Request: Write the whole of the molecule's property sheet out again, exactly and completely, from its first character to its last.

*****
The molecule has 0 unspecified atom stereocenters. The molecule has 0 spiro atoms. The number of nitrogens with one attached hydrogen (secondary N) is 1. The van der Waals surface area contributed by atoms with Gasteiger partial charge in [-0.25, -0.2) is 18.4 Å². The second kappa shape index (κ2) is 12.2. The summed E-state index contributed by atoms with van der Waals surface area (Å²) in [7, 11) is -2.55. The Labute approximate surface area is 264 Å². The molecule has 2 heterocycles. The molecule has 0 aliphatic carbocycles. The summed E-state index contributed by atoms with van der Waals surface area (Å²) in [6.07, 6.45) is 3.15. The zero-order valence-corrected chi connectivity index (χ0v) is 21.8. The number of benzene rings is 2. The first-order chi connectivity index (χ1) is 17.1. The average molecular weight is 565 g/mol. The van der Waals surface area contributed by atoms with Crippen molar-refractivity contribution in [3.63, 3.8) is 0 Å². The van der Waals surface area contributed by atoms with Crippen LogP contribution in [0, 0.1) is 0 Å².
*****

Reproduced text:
The molecule has 0 unspecified atom stereocenters. The molecule has 0 spiro atoms. The number of nitrogens with one attached hydrogen (secondary N) is 1. The van der Waals surface area contributed by atoms with Gasteiger partial charge in [-0.25, -0.2) is 18.4 Å². The second kappa shape index (κ2) is 12.2. The summed E-state index contributed by atoms with van der Waals surface area (Å²) in [7, 11) is -2.55. The Labute approximate surface area is 264 Å². The molecule has 2 heterocycles. The molecule has 0 aliphatic carbocycles. The summed E-state index contributed by atoms with van der Waals surface area (Å²) in [6.07, 6.45) is 3.15. The zero-order valence-corrected chi connectivity index (χ0v) is 21.8. The number of benzene rings is 2. The first-order chi connectivity index (χ1) is 17.1. The average molecular weight is 565 g/mol. The van der Waals surface area contributed by atoms with Crippen molar-refractivity contribution in [3.63, 3.8) is 0 Å². The van der Waals surface area contributed by atoms with Crippen LogP contribution in [0, 0.1) is 0 Å².